If you want prostitution to be legal, send your proposal – National Assembly tells Sex workers

The Chairman, House Committee on HIV/AIDS, David Ombugadu, has called on the Nigerian Sex Workers Association to send a proposal to the National Assembly if it is serious about getting prostitution decriminalised.

The National Coordinator of the sex workers, Amaka Enemo, had a few months ago called on the Federal Government to decriminalise sex work, saying doing so would curb the spread of HIV.

She had also stated that countries where prostitution was legal had lower rates of HIV than countries where sex work was illegal.

Reacting to the sex workers’ demand at an event held in commemoration of the 2017 World AIDS Day, in Abuja on Wednesday, the lawmaker said the sex workers were free to approach the National Assembly.

Speaking at the event, with the theme, ‘Right to health, making it happen,’ which was organised by the National Agency for the Control of AIDS, Ombugadu said if the bill was brought to the National Assembly, it would be duly considered.

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He said, “I use this opportunity to invite you to be part of the process. Lawmaking is a process and for it to be complete, it must be inclusive and participatory. So, we appreciate the proposal and whenever it is presented to the National Assembly, we will subject it to the proper legislative procedure and then to test the opinion of your group or constituency to see whether it will pass the test of law.

“So, we are open to Nigerians and anybody to bring any type of proposal and you can achieve that through private member-sponsored bills. There are bills that are executive. Anyone coming from NACA will be seen as an executive bill but if it is coming from your group or members, we will welcome you.”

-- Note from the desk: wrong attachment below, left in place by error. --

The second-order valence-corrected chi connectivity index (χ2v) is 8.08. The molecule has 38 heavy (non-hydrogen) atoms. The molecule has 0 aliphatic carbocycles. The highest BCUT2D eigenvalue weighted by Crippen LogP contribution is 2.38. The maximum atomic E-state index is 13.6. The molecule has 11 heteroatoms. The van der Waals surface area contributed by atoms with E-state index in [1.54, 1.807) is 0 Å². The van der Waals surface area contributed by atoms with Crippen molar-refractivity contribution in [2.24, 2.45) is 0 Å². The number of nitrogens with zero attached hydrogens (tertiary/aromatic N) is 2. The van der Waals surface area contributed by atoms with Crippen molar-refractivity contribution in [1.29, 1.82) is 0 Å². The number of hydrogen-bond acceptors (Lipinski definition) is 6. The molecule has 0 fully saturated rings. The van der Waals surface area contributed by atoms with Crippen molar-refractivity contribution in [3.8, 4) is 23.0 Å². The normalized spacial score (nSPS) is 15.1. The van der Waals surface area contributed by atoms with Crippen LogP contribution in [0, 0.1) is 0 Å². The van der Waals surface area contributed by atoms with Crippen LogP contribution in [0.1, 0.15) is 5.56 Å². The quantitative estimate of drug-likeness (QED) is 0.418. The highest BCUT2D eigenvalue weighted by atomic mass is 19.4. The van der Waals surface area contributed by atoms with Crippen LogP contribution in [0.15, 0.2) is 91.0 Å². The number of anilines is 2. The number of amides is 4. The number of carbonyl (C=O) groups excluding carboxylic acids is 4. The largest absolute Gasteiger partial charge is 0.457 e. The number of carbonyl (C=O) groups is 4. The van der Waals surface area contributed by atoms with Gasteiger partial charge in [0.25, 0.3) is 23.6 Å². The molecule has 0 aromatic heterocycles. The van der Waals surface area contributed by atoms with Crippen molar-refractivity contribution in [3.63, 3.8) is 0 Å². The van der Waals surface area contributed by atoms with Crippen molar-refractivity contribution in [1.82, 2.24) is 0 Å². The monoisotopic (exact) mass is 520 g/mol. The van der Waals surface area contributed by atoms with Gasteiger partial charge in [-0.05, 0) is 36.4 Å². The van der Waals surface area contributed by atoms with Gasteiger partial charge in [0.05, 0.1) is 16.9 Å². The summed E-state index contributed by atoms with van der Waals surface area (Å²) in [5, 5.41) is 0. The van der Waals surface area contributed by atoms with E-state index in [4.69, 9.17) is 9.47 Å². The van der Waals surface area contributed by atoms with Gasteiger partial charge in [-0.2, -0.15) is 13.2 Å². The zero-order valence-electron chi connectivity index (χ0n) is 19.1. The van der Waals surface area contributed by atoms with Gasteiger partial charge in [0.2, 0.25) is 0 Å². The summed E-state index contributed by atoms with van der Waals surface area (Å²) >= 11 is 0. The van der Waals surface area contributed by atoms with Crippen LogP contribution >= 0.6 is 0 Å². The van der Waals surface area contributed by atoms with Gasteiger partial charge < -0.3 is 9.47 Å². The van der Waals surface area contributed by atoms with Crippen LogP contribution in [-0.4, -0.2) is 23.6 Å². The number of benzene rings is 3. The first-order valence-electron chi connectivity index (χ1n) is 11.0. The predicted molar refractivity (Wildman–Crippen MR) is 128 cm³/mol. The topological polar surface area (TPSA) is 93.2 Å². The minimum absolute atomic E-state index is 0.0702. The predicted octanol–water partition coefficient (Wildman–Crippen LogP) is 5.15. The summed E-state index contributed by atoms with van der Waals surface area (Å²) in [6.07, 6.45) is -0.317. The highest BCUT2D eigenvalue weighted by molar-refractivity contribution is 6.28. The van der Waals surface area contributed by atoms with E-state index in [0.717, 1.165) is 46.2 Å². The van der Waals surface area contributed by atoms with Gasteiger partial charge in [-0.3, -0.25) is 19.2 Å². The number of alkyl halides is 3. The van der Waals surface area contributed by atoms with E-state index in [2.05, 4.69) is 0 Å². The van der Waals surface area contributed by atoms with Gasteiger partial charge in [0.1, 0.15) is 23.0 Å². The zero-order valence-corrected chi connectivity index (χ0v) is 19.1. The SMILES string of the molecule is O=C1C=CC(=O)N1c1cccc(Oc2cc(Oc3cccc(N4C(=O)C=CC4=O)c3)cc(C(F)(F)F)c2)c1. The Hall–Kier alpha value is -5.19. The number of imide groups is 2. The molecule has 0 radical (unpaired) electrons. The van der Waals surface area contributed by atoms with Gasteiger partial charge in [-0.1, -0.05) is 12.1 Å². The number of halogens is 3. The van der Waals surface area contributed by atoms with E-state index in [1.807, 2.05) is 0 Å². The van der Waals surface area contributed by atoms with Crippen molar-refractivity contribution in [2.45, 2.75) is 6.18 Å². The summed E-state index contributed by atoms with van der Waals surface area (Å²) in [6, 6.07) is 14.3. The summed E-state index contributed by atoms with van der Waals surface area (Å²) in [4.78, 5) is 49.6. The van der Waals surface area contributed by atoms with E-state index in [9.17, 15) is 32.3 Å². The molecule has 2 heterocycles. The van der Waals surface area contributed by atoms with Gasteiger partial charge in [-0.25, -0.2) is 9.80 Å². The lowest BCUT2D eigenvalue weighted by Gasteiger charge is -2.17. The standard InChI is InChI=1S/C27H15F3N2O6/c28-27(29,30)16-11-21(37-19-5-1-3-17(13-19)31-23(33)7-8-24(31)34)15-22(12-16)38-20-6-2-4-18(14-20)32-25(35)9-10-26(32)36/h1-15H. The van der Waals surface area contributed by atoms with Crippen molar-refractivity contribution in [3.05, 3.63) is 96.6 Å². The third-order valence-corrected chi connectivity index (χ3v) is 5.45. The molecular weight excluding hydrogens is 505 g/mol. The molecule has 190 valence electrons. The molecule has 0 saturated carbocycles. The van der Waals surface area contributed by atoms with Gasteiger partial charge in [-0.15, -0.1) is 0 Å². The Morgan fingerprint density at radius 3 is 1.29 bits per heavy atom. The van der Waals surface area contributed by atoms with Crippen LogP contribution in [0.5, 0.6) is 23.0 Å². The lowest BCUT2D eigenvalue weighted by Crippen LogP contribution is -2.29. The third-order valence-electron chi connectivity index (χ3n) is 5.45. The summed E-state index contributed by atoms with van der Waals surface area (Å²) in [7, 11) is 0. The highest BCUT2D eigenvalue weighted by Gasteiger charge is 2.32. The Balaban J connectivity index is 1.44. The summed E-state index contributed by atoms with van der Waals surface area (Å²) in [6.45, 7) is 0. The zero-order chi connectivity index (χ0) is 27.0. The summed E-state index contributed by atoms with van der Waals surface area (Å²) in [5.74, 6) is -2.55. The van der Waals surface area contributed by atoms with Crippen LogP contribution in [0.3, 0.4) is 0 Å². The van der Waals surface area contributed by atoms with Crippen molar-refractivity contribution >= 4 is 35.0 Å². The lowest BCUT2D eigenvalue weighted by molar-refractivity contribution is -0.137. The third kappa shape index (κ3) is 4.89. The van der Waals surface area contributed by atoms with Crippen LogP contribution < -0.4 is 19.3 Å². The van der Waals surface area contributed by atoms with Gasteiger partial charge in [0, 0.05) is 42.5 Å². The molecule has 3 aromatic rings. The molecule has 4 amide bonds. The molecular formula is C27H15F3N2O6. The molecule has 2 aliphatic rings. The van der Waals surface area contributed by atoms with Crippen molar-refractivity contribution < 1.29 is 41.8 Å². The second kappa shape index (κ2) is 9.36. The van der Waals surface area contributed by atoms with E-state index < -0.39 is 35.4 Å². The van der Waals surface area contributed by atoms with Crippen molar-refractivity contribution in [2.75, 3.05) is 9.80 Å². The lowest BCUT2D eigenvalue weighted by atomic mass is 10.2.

Also speaking, the Director General of NACA, Dr. Sani Aliyu, said “high risk” individuals played a huge role in spreading HIV and would thus need to be considered.

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Aliyu called on state governments to set aside 0.5 per cent of their monthly allocations from the Federation Account for the treatment of HIV.

The NACA boss added, “We are calling on state governments to set aside 0.5 per cent of their monthly allocation to HIV but more importantly to ensure that the HIV is included in the 2018 budget. HIV is primarily a primary and secondary health care issue.”

Aliyu said over 170,000 pregnant women were in need of HIV treatment at any given time but lamented that most pregnant women with HIV were not coming out for treatment.

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